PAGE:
Misters Karamanlis, Tsatsos, Triandafyllakos, Makris and Gerokostopoulos were accused of masterminding and endorsing an “unlawful plan of action” against their political opponents, of which the crimes of 22 May 1963 were “an integral part.” Gogousis, Georgalas, Stavridis, and Grammatikopoulos were accused of having issued directives for its execution. Equally indicted was Mr Paschalis Kontas because, in a letter written twenty-five days before the crimes, he ordered Cholevas to “summon a coordinated popular response against the Communist provocations.” This letter had come straight from Giosmas’ office, and the Premier’s Political Office seemed to have been in direct contact with it to boot. The blame also fell on Manentis, Cholevas, Mitsou, Kamoutsis and Kostakos because “as subdivisions of the government, they were direct enforcers of the government’s decisions and had prepared consistently the said criminal plan.” As proof of their accusations, the complainants referred to the minutes of the Studies Council, which proved that this “malignant body financed and steered gangs of bullies.
Elections were set to take place after his death and it was almost certain the opposition would win but then a military coup happened and according to the movie “Z” many of Lambrakis colleagues and witnesses set to go on trial would “accidently” die . In another text by Evi, Gkotzaridis “the Colonels who seized power on 21 April 1967 requited all those who helped pave the way for the dictatorship and punished all those who, heedless of the countless pressures, showed integrity and doggedly pursued the truth in the Affair Lambrakis” Sartzetakis would be later released in 1971.
Lambraki before his death had been gaining popularity as amidst strict conservatives and the economic challenges of the left-wing he carried the beacon of hope that Greece would become a democratic country. Through his speeches he would address the democracy and peace as well as the release of political prisoners. In one such speech accused Queen Frederika that not meeting him on behalf of the Greek people would eventually lead to her demise from the throne; this infuriated her causing her to ask “who will help me get rid of this man?” It is of no surprise the right-wing wanted to be rid of him in fear of the left-wing rising to leadership.
The death of Lambraki brought the opposition’s biggest fear to reality. The day he became a martyr was the day the conservatives crossed the red line, people were already frustrated by the repression and this was the turning point when they all united. Lambraki’s funeral became an overcrowded protest which the government did try and prevent but failed to do so. Many of those who attended the funeral were students and would become the new youth movement “Lambrakis soon became the symbol of a pioneering movement that was created in early June 1963 and was named after him: the Democratic Youth Movement Grigoris Lambrakis, later renamed “Lambrakis Youth,” or simply “Lambrakides”. The generation itself or the youth would be called generation Z which was the main symbol of their movement. The first letter Z or Zei in Greek stands for “he is still alive” would be seen in Graffiti everywhere. A few books would be written about him especially one famous one also called Z however while researching for this paper was nowhere to be found. The topic of such an event could be otherwise limited to those that experienced the events themselves. The movie “Z” released in 1969 is still available online and portrays detailed events of the day Lambraki was murdered.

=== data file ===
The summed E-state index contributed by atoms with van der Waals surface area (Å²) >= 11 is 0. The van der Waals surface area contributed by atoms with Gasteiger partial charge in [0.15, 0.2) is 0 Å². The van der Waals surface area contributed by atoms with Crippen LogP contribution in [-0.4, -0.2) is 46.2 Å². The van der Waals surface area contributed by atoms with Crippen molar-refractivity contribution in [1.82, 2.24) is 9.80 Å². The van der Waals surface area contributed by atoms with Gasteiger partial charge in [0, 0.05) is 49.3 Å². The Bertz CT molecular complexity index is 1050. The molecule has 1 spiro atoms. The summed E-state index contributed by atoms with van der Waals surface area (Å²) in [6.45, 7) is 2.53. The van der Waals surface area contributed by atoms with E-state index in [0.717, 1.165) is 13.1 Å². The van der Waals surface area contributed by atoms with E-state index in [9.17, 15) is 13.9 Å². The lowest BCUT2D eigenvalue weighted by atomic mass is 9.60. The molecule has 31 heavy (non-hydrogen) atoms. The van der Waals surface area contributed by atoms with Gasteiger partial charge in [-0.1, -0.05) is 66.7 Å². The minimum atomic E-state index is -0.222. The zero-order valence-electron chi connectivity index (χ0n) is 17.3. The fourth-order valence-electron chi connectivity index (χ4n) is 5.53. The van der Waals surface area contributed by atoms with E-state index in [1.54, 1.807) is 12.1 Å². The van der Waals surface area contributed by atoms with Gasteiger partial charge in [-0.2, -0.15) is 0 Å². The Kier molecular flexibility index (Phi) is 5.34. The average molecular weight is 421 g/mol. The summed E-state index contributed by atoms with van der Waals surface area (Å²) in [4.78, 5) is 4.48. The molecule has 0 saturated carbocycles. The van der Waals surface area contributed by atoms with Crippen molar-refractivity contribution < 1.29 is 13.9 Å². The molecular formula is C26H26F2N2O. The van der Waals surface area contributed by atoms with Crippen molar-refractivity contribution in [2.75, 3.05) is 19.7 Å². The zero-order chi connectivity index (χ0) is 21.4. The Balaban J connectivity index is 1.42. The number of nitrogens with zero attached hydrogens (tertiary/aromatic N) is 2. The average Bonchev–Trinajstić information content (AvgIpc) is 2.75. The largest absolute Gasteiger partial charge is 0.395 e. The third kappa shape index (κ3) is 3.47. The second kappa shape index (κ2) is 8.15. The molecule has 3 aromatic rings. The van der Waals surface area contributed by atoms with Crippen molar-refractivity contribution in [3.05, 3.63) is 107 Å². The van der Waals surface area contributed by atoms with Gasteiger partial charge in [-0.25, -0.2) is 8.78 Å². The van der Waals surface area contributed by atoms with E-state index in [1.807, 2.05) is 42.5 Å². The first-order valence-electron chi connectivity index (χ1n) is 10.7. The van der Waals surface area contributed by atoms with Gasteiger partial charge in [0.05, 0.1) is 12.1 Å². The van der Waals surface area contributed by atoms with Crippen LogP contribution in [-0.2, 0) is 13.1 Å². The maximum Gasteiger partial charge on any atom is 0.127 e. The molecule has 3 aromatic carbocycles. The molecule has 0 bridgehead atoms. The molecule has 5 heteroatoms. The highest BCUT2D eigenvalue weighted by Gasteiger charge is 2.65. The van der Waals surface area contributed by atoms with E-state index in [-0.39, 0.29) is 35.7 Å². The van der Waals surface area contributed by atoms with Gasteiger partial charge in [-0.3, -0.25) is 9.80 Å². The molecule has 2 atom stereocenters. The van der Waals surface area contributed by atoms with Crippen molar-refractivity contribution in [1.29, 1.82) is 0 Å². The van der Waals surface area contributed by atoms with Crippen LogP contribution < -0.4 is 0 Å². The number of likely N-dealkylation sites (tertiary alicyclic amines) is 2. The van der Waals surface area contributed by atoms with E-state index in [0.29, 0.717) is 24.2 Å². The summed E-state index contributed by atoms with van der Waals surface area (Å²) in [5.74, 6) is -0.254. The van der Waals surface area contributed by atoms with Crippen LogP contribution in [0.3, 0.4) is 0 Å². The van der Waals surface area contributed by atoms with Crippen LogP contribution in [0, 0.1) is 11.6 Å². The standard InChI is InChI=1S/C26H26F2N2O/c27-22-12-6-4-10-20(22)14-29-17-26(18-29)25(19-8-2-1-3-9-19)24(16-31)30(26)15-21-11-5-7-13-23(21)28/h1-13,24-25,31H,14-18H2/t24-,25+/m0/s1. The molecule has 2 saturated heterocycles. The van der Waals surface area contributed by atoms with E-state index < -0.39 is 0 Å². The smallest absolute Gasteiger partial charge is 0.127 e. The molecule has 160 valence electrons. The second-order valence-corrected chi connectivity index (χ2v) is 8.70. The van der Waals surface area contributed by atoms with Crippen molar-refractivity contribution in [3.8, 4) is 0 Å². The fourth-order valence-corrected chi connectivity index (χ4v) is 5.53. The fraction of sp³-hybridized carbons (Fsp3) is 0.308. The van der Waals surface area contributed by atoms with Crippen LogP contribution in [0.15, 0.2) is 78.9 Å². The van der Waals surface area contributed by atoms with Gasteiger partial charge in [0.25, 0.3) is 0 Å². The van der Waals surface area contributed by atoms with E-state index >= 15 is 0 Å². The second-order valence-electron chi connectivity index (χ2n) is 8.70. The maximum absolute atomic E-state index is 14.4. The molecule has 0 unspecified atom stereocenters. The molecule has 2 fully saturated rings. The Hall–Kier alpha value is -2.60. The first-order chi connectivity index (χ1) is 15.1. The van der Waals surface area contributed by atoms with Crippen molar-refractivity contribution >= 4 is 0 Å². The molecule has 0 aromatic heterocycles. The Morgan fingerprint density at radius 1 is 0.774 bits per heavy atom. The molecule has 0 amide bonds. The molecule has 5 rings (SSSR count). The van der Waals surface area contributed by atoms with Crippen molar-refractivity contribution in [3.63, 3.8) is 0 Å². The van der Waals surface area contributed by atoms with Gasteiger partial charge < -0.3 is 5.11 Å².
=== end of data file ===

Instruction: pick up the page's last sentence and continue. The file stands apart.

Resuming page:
Generation Z was mainly compromised of the people born between 1944 and 1949 during the civil war or post-civil war era who had only ever known terror as Triantafyllos Mitafidis stated “The main feature of our childhood, was being terrified”. In 1963-1965 under the Ek government educational reforms took place allowing students to attend university without tuition fees causing the student population to grow from 35,000 to 53,300. The increase also caused a peak in student activism and with the constant invasions by police onto university campuses the students gained momentum to advocate for democracy and knowledge on campus and would often cause disturbances until 1967. Their ideas of democracy and peace would coincide with Lambraki’s movement; therefore the students would participate in Bertrand Russell Youth Committee for Nuclear Disarmament meetings, peace marches and talks. Of course their activism would come at a price and visiting jail would become a norm but their aim would not just be political but educational and cultural change, they would ask for more educational funds and carry out acts of kindness such as donating blood.
However it was not all linear especially when the Lambrakides would coexist with National Social Student Union (EKOF) an all-male extremist right-wing group which would continue to harass students and professors alike that were not seen as “nationally minded” not only that but the generation that was to be born during the dictatorship without any relation to the civil war or post-civil war period some would not be as opposed to the junta as the generation before them. Unfortunately Lambraki’s peace movement would not last as things would intensify in the 1970’s and students that had attracted police attention would be expelled and those students would join resistance groups who would have more violent approaches. There is no denying that Grigoris Lambraki made big changes to the political scene and would continue to help the youth prosper in politics and democracy even after his death and till this day he remains a Greek hero to many, he is after all Zei!